Monday, February 4, 2013

IBM SPSS Text Analytics - Any Good? Yes.

I recently discovered that IBM bought SPSS a few years ago and is now providing a Text Analytics package called IBM SPSS Text Analytics for Surveys (producing the acronym STAS, which is either a stats package or an STD). I thought I'd take it out for a test drive so I downloaded a 14 day trail version. Before using, I reviewed these excellent tutorials: Analytics Blog and RTI's SurveyPost blog.

For data I could have used their sample data, but I decided to download my Twitter archive. Unfortunately, this caused me some pre-processing hassle. You see, STAS is technically designed for survey data and it expects unstructured language to be in the form of comment responses to questions and it expects those comments to be stored in single cells within a column in a spreadsheet (I see no reason in principle why it couldn't used for analyzing any unstructured data. You just have to package the data in a format SPSS will accept, namely a spreadsheet with the unstructured data all in one column).

Also, STAS does not directly ingests CSV files or Open Office ODC files. Apparently it only accepts inputs of four types: its own file type, Excel, ODBC, and what they call “Data Collection” which I haven't investigated.

Once you open a file, you are asked to drag-and-drop the column name containing your language data into an "Open Ended Text" box (refer to Analytics Blog for screen shots). While I appreciate the simplicity of the drag and drop functionality, my Twitter data had tokens separated into separate columns (which I thought was weird. Let me do my own tokenization, please!). STAS' functional choice means I needed to pre-process my data files. I had to merge the many token columns containing language tokens into a single column. Document pre-processing is common in language analysis, but STAS is supposed to be a platform easy to use for non-engineers. These file ingest and pre-processing steps are tedious and uninteresting and exactly why most people get frustrated. These things can be automated and it is a platform like STAS that ought to be doing this for me.

Also, it seems to only ingest a single file at a time. My Twitter data came to me separated by month so I have 38 files. I can manually merge them, but more work for me. Really no reason STAS can't let me select multiple files all formatted identically, then merge if necessary.

I was surprised and impressed that the software immediately offered me an opportunity to translation non-English comments with a single click. Simple and easy. Quality is what it is with MT. Don't blame STAS if it's a crappy translation. No matter how you slice it, it's a great function. Kudos.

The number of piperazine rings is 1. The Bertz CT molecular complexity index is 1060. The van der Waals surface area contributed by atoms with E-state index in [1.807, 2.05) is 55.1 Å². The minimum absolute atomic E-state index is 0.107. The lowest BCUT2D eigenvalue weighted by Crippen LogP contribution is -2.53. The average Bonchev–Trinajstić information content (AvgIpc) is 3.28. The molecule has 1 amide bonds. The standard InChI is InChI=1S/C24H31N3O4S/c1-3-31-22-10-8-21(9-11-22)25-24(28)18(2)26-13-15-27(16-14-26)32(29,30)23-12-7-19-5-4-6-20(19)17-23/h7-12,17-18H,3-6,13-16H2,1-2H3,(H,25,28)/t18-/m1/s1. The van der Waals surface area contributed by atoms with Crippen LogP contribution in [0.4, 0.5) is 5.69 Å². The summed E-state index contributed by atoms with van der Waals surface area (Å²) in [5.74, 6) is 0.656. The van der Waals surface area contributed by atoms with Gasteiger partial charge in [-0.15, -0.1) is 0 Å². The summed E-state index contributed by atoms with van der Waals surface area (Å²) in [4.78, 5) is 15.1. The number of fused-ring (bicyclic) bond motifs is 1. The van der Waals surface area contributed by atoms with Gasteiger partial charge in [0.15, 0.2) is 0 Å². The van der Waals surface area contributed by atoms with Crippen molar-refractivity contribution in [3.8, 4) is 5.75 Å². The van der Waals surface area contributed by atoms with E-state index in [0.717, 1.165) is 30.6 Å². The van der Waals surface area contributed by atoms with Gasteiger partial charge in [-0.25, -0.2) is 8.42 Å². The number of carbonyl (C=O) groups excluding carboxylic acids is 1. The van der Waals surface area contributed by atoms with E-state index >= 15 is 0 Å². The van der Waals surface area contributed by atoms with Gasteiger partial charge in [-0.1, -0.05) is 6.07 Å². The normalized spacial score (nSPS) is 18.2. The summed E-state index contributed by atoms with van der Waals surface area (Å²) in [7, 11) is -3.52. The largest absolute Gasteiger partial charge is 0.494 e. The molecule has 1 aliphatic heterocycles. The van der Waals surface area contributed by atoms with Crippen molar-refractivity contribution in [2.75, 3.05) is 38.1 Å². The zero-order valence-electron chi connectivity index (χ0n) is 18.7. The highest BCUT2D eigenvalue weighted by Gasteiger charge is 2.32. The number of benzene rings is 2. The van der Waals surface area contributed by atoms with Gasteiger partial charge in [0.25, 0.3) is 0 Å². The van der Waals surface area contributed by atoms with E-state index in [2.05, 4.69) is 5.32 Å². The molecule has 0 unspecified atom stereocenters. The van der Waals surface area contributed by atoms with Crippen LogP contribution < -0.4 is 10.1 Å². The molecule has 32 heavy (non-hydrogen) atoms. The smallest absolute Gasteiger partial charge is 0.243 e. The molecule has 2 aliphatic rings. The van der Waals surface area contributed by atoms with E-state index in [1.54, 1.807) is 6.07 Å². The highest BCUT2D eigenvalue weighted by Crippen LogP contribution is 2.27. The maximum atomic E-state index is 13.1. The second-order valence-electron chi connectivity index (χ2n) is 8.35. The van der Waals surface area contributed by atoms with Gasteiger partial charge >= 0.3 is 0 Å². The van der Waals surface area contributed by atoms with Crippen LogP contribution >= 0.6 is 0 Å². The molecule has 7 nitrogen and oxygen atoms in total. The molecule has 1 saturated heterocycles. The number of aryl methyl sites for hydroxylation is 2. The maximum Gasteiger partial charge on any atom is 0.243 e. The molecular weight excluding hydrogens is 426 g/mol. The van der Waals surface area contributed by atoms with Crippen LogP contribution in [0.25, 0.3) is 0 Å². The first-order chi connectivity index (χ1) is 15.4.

I was super impressed that it will crawl the data and suggest code categories like key concepts. This is essentially topic modeling (though not as sophisticated as something like LDA. The User Guide has a whole chapter devoted to describing the details, but I haven't had time to dig in yet). Color coded clusters of concepts is a very nice function. Colors seem to refer to entity types (Person,. Org, etc). You can collapse all concepts into just the key exemplars of each cluster. There are also several nice filtering options to help you understand what your data is centered around. Here's a screenshot of my final output:


I can see key concept frequencies and filter by that. That's nice. Next steps: Can I see simple word frequencies? Ngrams?

Sentiment analysis can be done with respect to specific categories (food + positive). Pretty easy, but SPSS should mitigate lay people's over-indulgence in sentiment analysis which is tricky and not as easy as this makes it looks. This is where making something easy backfires. How can STAS encourage double checking the data? Gold Standards, sampling, etc.

No doubt, this is easy to use. An academic has the luxury of ignoring people who don't want to learn command line tools or programming languages, but the businessman does not. There's a ton of language data out there owned by thousands of companies and those companies are never going to get their regular employees to learn R just to analyze it. For them, STAS is a legitimate tool that will actually allow the average employee to dig into unstructured data. That's a win.

*In the interest of full disclosure: I do not work for IBM and this is not a sponsored blog in any way. These thoughts are entirely my own. I once worked for IBM briefly over 5 years ago and I still get the occasional IBM recruiter contacting me about opportunities, but this is my personal blog and all content is my own and reflects my honest, personal opinions.

4 comments:

Anonymous said...

I would have to say that I was extremely disappointed with this product. It is very limiting, slow and buggy. It doesn't offer any text preprocessing capabilities, it only allows for boolean weighting, its sentiment analysis is very basic, its category creation requires a lot of manual work, its regex support is a joke and on top of all that, it quite often fails to detect the words you are interested in when you give it a lot of data. From my experience, the most it could handle was 50,000 obs. Although, I do understand that its only intended to be used for surveys and the sample size hardly ever gets that large.

Jehad Hasan said...

A lot of companies nowadays are coming up with various customer loyalty programs to ensure bigger profits for their companies. This may seem to be quite a worn idea already for a customer loyalty program but people, no matter how wealthy they are, actually enjoy getting freebies every now and then. spss statistical analysis

Sarila Saharudin said...

Any alternative product?

rima said...

@Anonymous : so what is your suggestion??!
I found it could be useful but still I am struggling regex support. would be nice if we can have chat together.